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Eric Levine,  Cybersecurity & Data Privacy co-chair of Lindabury, McCormick, Estabrook & Cooper,  was quoted by Legaltech news, in a recent article concerning the coronavirus’ impact on law firms.  Eric says “the firm is proactively reminding the firm’s lawyers and staff to remain vigilant against coronavirus-related phishing emails.

“From a cybersecurity and data privacy standpoint, people must be aware that the virus itself presents an opportunity for hackers and wrongdoers to gain access to resources,” he said. “I sent an email to our staff and attorneys with an article saying to be careful for these types of email scams, they’re more potent because they’re tied to a health scare.”

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Eric Levine, co-chair of Lindabury’s Cybersecurity and Data Privacy practice is quoted in a recent issue of NJBIZ regarding the growing digital threat often disguised as a legitimate-looking email.  Eric says that when our firm receives an email in regards to a bank transaction, “We won’t cut a check against it until it clears our financial institution, and then we’ll wait up to another 10 days.   It can be an inconvenience for a client, but this way we know the money is good.”

To read the full NJBIZ article click here.

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Eric Levine, co-chair of Lindabury’s Cybersecurity & Data Privacy practice group spoke recently to attendees during NAIOP New Jersey’s final installment of their “Future Proof Your Buildings” series.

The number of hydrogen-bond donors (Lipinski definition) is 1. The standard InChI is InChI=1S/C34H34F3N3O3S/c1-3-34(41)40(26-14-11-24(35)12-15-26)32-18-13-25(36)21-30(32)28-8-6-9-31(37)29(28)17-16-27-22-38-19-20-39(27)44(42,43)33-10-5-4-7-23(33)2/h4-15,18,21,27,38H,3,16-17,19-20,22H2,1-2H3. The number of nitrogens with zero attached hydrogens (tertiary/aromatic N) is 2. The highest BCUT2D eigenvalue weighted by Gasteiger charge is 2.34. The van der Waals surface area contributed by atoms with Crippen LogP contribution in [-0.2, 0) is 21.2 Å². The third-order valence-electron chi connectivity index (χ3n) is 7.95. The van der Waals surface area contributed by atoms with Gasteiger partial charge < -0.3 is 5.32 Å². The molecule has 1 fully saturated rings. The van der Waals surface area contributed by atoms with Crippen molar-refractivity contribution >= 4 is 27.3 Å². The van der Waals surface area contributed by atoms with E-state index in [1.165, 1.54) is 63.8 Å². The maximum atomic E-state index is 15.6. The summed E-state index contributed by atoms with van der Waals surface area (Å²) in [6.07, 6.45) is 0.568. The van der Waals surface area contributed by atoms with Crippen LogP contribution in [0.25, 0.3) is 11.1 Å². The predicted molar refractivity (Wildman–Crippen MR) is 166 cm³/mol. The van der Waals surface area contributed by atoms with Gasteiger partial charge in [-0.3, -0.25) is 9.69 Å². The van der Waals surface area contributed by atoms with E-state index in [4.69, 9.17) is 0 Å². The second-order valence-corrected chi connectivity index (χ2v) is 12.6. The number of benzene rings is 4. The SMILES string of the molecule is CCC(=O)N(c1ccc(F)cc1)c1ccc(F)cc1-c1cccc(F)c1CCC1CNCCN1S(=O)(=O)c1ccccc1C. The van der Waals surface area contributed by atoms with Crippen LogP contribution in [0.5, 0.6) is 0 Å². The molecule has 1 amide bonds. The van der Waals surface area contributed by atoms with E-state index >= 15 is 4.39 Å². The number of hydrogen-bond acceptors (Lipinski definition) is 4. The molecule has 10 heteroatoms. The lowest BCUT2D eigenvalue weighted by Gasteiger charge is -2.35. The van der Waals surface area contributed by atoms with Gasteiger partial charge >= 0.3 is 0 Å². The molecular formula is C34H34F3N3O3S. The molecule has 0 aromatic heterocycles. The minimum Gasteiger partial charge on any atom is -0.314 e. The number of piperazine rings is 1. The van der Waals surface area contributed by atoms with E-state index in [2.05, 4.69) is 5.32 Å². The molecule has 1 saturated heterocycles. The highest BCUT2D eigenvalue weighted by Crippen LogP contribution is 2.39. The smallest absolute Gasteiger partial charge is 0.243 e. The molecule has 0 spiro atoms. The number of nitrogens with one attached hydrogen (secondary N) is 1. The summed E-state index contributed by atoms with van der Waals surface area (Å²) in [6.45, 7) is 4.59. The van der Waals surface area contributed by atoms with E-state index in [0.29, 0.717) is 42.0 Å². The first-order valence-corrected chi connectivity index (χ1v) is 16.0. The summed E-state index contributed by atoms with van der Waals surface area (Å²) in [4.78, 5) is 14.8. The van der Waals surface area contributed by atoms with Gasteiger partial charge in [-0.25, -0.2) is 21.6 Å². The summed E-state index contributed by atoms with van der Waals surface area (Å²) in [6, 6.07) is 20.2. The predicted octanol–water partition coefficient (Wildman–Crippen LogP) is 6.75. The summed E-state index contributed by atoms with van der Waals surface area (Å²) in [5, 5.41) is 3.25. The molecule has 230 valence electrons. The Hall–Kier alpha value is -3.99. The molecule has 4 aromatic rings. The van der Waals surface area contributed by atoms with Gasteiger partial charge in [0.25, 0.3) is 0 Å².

Coverage of the event by Real Estate Weekly was recently published providing highlights and strategies for ensuring security of smart cities throughout the state.

Eric says he believes liability is one of the fundamental risks facing building owners.

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Eric Levine and Robert Anderson co-authored the recently published article in Training Industry addressing the need of businesses to assess their own cybersecurity risks and openly exchange internal information to effectively address and mitigate an actual breach situation. Yet a company’s internal assessments of its own weaknesses and the holes in its cybersecurity protections can, ironically, actually expose the company to even greater danger in future security breach litigation.

Read the full article online here.

Training Industry, Inc. (Dec. 18, 2018). How Cybersecurity Training Protects Your Organization Even After a Breach.